Developing and maintaining a reliable, cost-effective, and sustainable infrastructure that serves your school’s teaching, learning, and assessment while remaining largely invisible to users is a significant challenge.
To sustain bandwidth for intensive learning, your infrastructure needs to include:
For your operation’s storage and backup, servers can either be onsite or in the cloud. In an increasingly browser-based and cloud environment, you also have opportunities to access ICT infrastructure as a utility provided by others.
Integrating different cloud services so that they are easy for people to use poses significant management challenges, such as how to provide identity and access management (IAM) and single sign-on (SSO). Your system must be able to balance the need to protect privacy and personal information while still ensuring that there is easy access to the tools, services, and data teachers and learners need to optimise learning.
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In providing equitable access to appropriate equipment including devices fit for age, stage, and intentions, it is increasingly likely that access to a selection of differing devices will be required through a combination of school provision and/or BYOD. This may be 1:1 or many to one as teachers and students start bringing smartphones, tablets, laptops, and other future devices to school.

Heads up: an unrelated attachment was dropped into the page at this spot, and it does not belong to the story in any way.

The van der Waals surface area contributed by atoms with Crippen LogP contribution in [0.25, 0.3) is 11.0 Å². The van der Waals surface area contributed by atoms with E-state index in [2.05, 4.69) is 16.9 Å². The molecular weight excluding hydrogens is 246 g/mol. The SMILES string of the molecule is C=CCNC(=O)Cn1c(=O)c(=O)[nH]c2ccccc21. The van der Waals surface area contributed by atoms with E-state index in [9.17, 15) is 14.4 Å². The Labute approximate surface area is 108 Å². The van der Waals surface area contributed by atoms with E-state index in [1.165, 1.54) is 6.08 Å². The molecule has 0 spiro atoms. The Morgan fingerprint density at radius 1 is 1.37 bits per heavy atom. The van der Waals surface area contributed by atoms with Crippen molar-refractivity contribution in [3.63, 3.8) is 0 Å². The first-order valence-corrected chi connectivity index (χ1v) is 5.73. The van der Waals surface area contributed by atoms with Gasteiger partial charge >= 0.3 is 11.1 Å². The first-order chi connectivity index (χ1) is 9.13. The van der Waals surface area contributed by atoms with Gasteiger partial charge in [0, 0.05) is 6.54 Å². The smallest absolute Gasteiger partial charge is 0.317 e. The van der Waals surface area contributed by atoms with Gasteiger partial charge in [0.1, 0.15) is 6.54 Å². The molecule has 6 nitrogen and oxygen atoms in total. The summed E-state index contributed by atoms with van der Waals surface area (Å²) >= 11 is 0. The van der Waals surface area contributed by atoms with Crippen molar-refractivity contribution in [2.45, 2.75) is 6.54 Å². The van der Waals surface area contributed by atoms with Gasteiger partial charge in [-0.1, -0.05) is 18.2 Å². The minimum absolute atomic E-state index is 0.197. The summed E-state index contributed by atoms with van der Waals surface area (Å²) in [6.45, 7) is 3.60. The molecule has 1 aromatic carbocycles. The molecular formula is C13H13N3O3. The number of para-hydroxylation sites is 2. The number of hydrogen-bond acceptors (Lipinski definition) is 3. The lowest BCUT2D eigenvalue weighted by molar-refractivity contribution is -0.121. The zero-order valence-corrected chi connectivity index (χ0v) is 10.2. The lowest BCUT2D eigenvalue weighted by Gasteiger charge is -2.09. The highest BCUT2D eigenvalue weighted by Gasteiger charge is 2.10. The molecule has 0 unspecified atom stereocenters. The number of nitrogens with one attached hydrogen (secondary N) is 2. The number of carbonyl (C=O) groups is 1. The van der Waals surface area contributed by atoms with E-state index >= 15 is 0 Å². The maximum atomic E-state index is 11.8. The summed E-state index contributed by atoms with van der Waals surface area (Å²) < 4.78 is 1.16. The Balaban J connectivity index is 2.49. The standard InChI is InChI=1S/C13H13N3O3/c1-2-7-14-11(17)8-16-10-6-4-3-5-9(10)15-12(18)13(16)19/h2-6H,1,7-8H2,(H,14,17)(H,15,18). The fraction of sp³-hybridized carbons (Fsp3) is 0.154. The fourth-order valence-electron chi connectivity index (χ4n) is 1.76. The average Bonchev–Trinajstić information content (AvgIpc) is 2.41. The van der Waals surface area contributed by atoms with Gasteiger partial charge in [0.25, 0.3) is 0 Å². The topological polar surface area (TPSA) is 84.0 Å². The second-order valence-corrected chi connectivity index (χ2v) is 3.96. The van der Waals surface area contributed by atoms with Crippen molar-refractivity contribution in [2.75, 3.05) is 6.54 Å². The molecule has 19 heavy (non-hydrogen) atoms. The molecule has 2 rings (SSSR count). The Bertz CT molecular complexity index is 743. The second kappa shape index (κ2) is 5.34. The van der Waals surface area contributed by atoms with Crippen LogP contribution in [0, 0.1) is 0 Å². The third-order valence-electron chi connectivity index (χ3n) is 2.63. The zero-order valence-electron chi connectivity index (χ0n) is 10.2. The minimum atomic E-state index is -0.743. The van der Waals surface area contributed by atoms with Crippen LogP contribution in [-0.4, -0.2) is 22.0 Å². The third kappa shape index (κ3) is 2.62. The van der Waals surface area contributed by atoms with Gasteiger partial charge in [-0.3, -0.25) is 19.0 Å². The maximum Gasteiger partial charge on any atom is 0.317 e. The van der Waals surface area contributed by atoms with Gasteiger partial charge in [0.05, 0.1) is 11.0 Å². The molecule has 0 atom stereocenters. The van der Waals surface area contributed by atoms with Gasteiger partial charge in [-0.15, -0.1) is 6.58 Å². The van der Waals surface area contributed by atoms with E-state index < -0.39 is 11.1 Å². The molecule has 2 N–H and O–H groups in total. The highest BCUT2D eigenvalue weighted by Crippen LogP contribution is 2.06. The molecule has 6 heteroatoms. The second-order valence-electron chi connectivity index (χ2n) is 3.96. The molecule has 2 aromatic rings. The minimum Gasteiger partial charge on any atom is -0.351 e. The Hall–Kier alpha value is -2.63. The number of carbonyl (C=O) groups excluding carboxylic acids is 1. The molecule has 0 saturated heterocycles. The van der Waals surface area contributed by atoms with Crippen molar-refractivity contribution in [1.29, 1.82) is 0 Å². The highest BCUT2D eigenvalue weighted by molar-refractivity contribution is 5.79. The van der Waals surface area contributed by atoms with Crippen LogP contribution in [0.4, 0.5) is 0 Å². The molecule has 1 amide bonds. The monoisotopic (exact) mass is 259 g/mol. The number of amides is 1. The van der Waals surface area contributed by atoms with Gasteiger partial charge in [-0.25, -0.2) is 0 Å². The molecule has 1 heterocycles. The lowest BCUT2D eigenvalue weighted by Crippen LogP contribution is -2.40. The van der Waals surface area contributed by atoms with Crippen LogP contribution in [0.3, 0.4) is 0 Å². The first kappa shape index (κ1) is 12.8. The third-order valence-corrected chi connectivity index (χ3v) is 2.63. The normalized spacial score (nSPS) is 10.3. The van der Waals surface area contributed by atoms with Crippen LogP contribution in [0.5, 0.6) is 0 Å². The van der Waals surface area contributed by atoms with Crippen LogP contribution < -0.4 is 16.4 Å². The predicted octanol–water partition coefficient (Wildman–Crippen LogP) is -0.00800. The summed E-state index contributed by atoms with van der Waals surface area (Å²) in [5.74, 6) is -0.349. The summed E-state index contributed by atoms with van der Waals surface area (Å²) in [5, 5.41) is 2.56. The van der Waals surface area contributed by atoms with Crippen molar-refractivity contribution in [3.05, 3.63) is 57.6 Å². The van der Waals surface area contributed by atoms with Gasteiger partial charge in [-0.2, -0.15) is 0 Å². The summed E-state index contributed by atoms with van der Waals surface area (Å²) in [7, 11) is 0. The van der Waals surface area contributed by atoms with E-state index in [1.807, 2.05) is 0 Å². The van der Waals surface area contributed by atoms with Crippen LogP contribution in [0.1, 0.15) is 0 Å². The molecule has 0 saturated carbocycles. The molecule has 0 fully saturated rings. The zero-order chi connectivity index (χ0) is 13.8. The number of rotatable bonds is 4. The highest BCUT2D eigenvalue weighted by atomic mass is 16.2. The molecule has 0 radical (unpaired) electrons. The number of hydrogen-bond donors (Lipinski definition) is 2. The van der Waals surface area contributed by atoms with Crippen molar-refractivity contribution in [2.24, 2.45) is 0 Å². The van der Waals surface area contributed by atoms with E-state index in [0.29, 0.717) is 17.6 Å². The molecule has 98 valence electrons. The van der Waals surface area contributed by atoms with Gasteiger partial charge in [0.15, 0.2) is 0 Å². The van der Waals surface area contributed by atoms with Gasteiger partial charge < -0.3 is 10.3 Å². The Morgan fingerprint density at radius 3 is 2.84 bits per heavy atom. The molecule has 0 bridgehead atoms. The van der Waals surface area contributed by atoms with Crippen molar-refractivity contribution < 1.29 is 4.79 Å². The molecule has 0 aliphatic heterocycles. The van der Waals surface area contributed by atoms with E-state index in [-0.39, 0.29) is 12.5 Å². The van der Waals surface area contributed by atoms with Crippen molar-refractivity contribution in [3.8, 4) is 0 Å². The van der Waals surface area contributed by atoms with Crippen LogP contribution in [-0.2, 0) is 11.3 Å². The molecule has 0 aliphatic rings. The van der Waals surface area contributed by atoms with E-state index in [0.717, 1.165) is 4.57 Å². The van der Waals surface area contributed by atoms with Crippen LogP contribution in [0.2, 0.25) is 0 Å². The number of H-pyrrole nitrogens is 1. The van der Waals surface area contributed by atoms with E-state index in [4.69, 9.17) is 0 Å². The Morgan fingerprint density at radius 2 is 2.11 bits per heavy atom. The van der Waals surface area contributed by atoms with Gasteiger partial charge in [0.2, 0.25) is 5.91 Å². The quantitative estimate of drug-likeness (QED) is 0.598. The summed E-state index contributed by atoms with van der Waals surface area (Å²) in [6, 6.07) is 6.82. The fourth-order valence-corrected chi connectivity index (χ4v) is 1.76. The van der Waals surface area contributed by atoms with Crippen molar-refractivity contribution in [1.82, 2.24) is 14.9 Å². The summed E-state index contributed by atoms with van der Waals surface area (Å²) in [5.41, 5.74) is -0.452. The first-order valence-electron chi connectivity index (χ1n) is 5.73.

You will need to integrate your planning and budgeting for management, maintenance, procurement, and renewals into your wider school priorities. Effective technical support encompasses:
All your digital technology needs to work all the time with reliable back-ups available in case of disaster.
e-Learning lead teacher, John O’Regan describes Hampden Street School's system for technical support. Key to its success is the connection between the technician, who is also a teacher, and the staff. A clear understanding of student and teacher requirements ensures the infrastructure is built and supported to meet the needs of those using it.
|Do we have an appropriately specified, reliable, and sustainable ICT infrastructure, including SNUP, UFB, and industry-standard wireless, that serves our vision for teaching and learning?||Not yet||Started||Yes|
|Are we looking to fully leverage government initiatives to secure cost-effective connectivity, firewalling, filtering, and other digital technologies?||Not yet||Started||Yes|
|Are we moving towards seeing ICT as a utility and taking advantage the economies of scale offered by the cloud for infrastructure provision?||Not yet||Started||Yes|
|Are we ensuring our teachers and students have access to an appropriate suite of equipment and devices?||Not yet||Started||Yes|
|How does our 3-5 year planning and budgeting for infrastructure management, maintenance, and procurement align with our school’s overarching strategic direction?||Not yet||Started||Yes|
|Have we reviewed the performance and cost effectiveness of our current arrangements for technical support? Are our decision makers seeking advice and peer review?||Not yet||Started||Yes|
Teachers and students have ubiquitous access to a coherent set of simple-to-use applications, resources, services, and support.
Cohesive digital services:
Your school needs to assemble a coherent digital environment that serves teaching and learning. Along with your student management system (SMS), the key components could be:
Your school may also be using a library package and assessment tools such as e-asTTle and PaCT . Look to increase the functionality of your digital environment through the efficient use of supporting digital services and consider incorporating the beneficial use of social media elements.